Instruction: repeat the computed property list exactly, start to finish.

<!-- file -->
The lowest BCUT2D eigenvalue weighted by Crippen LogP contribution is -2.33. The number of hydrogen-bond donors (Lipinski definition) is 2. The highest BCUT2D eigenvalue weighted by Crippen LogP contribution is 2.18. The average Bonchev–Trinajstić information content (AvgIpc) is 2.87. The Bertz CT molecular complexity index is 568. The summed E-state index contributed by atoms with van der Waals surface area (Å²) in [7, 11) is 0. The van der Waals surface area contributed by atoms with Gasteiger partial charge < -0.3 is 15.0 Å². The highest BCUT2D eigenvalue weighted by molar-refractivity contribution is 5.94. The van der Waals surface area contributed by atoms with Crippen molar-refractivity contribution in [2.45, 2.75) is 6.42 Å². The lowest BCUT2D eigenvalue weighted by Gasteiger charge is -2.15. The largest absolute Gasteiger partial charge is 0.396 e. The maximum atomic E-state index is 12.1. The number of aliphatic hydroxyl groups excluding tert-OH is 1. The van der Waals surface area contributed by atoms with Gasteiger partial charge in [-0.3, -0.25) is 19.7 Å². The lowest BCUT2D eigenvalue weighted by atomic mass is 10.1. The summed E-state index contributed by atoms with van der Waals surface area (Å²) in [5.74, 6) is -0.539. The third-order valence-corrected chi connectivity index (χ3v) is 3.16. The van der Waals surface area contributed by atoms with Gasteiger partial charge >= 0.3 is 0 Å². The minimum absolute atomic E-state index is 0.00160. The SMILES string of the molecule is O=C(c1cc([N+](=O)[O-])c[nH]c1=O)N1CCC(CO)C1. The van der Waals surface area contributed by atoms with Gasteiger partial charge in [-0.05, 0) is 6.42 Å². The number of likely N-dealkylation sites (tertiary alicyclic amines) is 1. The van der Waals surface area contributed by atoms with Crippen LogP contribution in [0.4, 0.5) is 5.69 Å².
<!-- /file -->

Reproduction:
The lowest BCUT2D eigenvalue weighted by Crippen LogP contribution is -2.33. The number of hydrogen-bond donors (Lipinski definition) is 2. The highest BCUT2D eigenvalue weighted by Crippen LogP contribution is 2.18. The average Bonchev–Trinajstić information content (AvgIpc) is 2.87. The Bertz CT molecular complexity index is 568. The summed E-state index contributed by atoms with van der Waals surface area (Å²) in [7, 11) is 0. The van der Waals surface area contributed by atoms with Gasteiger partial charge < -0.3 is 15.0 Å². The highest BCUT2D eigenvalue weighted by molar-refractivity contribution is 5.94. The van der Waals surface area contributed by atoms with Crippen molar-refractivity contribution in [2.45, 2.75) is 6.42 Å². The lowest BCUT2D eigenvalue weighted by Gasteiger charge is -2.15. The largest absolute Gasteiger partial charge is 0.396 e. The maximum atomic E-state index is 12.1. The number of aliphatic hydroxyl groups excluding tert-OH is 1. The van der Waals surface area contributed by atoms with Gasteiger partial charge in [-0.3, -0.25) is 19.7 Å². The lowest BCUT2D eigenvalue weighted by atomic mass is 10.1. The summed E-state index contributed by atoms with van der Waals surface area (Å²) in [5.74, 6) is -0.539. The third-order valence-corrected chi connectivity index (χ3v) is 3.16. The van der Waals surface area contributed by atoms with Gasteiger partial charge >= 0.3 is 0 Å². The minimum absolute atomic E-state index is 0.00160. The SMILES string of the molecule is O=C(c1cc([N+](=O)[O-])c[nH]c1=O)N1CCC(CO)C1. The van der Waals surface area contributed by atoms with Gasteiger partial charge in [-0.05, 0) is 6.42 Å². The number of likely N-dealkylation sites (tertiary alicyclic amines) is 1. The van der Waals surface area contributed by atoms with Crippen LogP contribution in [0.4, 0.5) is 5.69 Å².